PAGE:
The Benefits and Side Effects of Ibuprofen
Unlike other long-lived pain relievers, ibuprofen wasn’t discovered by accident. Scientists spent many hours in a chemistry lab trying to create a synthetic drug to help alleviate the pain of arthritis. What they created in the 1950s actually turned out to be an excellent pain reliever for menstrual cramps, toothaches, arthritis, headaches, and other minor aches and pains. The credit went to colleagues Stewart Adams and John Nicholson, employees of the pharmacy chain, Boots Group, in the United Kingdom.
The first time the drug was tried by Adams was to relieve pain from a hangover. Although they knew it worked, the public wouldn’t be able to reap the benefits of ibuprofen until 1969, nearly two decades later. It became a household name by the 1970s, and people could buy it over the counter around the world started in 1978. It was accepted as an over-the-counter-medication by the United States pharmacy industry before 1985.
The benefits of ibuprofen are pretty astounding in some cases. For example, research shows taking the drug can prevent patients from getting Parkinson’s disease. It has even been shown that ibuprofen could lessen the chance of getting cancer, especially prostate cancer. Most people take it for common aches and pains, menstrual cramps, toothaches, and fever. Because it doesn’t contain a steroid, it doesn’t upset the balance of hormones in your body, so you don’t have to watch how much you take it. Did you know ibuprofen was first invented to treat rheumatoid arthritis without containing steroids? A pharmacologist and an organic chemist were pioneers, the first to take on a non-steroidal anti-inflammatory drug, known in the medical world today as NSAIDs. Today it is one of the most successful types of drugs in the modern NSAID category.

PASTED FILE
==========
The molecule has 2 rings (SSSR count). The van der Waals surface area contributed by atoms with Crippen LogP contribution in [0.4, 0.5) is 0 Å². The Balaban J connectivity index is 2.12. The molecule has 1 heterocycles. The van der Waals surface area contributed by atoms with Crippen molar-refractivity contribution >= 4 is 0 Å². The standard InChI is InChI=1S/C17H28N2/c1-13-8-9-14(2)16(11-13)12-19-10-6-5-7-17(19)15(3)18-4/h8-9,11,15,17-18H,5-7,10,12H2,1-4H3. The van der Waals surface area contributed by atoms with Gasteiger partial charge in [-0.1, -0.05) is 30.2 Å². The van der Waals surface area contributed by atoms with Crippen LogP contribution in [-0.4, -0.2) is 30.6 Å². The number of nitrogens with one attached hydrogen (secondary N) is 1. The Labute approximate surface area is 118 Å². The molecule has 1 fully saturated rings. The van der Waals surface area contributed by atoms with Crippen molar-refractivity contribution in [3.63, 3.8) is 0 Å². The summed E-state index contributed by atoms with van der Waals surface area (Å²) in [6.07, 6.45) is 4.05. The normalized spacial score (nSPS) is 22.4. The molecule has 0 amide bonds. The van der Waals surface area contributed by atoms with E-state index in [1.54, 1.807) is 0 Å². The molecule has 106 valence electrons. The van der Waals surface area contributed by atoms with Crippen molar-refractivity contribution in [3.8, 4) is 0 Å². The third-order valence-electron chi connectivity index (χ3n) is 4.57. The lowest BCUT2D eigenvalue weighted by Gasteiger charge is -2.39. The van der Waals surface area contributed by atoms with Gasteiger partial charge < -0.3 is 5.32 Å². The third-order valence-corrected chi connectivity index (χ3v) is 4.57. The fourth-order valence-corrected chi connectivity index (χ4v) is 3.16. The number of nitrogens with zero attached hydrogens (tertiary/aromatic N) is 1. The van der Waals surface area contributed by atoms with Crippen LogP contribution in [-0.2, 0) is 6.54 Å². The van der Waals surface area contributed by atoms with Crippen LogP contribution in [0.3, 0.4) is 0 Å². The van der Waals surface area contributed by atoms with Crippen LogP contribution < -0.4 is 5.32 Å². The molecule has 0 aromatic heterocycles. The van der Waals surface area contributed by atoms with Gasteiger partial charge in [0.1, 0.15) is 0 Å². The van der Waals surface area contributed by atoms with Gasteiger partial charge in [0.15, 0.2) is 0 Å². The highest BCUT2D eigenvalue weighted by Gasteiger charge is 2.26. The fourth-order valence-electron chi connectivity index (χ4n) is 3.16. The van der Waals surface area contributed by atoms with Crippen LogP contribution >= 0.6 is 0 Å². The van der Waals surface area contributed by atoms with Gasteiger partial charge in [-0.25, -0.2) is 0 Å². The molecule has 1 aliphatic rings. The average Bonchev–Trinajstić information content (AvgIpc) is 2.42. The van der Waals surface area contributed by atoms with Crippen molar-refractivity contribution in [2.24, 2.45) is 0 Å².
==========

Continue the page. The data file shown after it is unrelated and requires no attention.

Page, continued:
Overdosing on ibuprofen is reportedly extremely rare, but a few cases have occured since the pain reliever became so readily available. As with any drug, the side effects of ibuprofen are lengthy, so you’re advised to weigh the risk for yourself. If you take too much ibuprofen, you may experience pain in your chest, become weak, have trouble breathing, slur your speech, or have problems seeing or walking. If your stools are black or contain blood, or if you are not urinating as much as you should be, you may be experiencing an adverse reaction to too much ibuprofen. Nausea, fever, stomach pain, a sore throat, headache, chills, and swelling are also listed as side effects of ibuprofen. The most major side effects of ibuprofen are heart attack or stroke, especially if used on a long-term basis. Life-threatening, serious stomach and intestinal bleeding or perforation can occur.